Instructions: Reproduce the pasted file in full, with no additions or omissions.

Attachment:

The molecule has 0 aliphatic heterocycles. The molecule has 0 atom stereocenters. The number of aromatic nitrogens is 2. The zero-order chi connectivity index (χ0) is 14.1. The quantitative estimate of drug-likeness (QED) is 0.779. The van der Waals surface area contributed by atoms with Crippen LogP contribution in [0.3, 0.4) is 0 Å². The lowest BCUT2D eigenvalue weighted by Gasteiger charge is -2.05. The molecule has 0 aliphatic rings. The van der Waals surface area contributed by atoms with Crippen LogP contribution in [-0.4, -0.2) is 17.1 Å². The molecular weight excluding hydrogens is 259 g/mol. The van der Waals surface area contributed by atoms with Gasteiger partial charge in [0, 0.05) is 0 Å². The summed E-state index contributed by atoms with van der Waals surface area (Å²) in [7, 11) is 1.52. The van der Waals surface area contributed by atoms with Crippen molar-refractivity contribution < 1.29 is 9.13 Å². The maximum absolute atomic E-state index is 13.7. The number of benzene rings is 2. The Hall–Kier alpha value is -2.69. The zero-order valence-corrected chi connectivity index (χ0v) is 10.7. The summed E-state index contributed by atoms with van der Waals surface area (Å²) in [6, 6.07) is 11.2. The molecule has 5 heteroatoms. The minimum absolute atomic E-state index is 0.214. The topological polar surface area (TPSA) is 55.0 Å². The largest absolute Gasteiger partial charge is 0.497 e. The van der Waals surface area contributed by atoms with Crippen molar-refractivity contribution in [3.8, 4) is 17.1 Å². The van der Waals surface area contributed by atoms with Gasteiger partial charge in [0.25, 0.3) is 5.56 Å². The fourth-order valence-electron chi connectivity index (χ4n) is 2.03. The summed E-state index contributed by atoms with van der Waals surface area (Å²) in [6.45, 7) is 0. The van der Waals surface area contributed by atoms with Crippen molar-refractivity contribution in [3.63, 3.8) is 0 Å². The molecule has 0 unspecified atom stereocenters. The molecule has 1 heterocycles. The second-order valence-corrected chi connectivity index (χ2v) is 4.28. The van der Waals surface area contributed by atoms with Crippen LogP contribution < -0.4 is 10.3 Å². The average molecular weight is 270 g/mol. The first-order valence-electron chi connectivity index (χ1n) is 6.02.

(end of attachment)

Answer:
The molecule has 0 aliphatic heterocycles. The molecule has 0 atom stereocenters. The number of aromatic nitrogens is 2. The zero-order chi connectivity index (χ0) is 14.1. The quantitative estimate of drug-likeness (QED) is 0.779. The van der Waals surface area contributed by atoms with Crippen LogP contribution in [0.3, 0.4) is 0 Å². The lowest BCUT2D eigenvalue weighted by Gasteiger charge is -2.05. The molecule has 0 aliphatic rings. The van der Waals surface area contributed by atoms with Crippen LogP contribution in [-0.4, -0.2) is 17.1 Å². The molecular weight excluding hydrogens is 259 g/mol. The van der Waals surface area contributed by atoms with Gasteiger partial charge in [0, 0.05) is 0 Å². The summed E-state index contributed by atoms with van der Waals surface area (Å²) in [7, 11) is 1.52. The van der Waals surface area contributed by atoms with Crippen molar-refractivity contribution < 1.29 is 9.13 Å². The maximum absolute atomic E-state index is 13.7. The number of benzene rings is 2. The Hall–Kier alpha value is -2.69. The zero-order valence-corrected chi connectivity index (χ0v) is 10.7. The summed E-state index contributed by atoms with van der Waals surface area (Å²) in [6, 6.07) is 11.2. The molecule has 5 heteroatoms. The minimum absolute atomic E-state index is 0.214. The topological polar surface area (TPSA) is 55.0 Å². The largest absolute Gasteiger partial charge is 0.497 e. The van der Waals surface area contributed by atoms with Crippen molar-refractivity contribution in [3.8, 4) is 17.1 Å². The van der Waals surface area contributed by atoms with Gasteiger partial charge in [0.25, 0.3) is 5.56 Å². The fourth-order valence-electron chi connectivity index (χ4n) is 2.03. The summed E-state index contributed by atoms with van der Waals surface area (Å²) in [6.45, 7) is 0. The van der Waals surface area contributed by atoms with Crippen molar-refractivity contribution in [3.63, 3.8) is 0 Å². The molecule has 0 unspecified atom stereocenters. The molecule has 1 heterocycles. The second-order valence-corrected chi connectivity index (χ2v) is 4.28. The van der Waals surface area contributed by atoms with Crippen LogP contribution < -0.4 is 10.3 Å². The average molecular weight is 270 g/mol. The first-order valence-electron chi connectivity index (χ1n) is 6.02.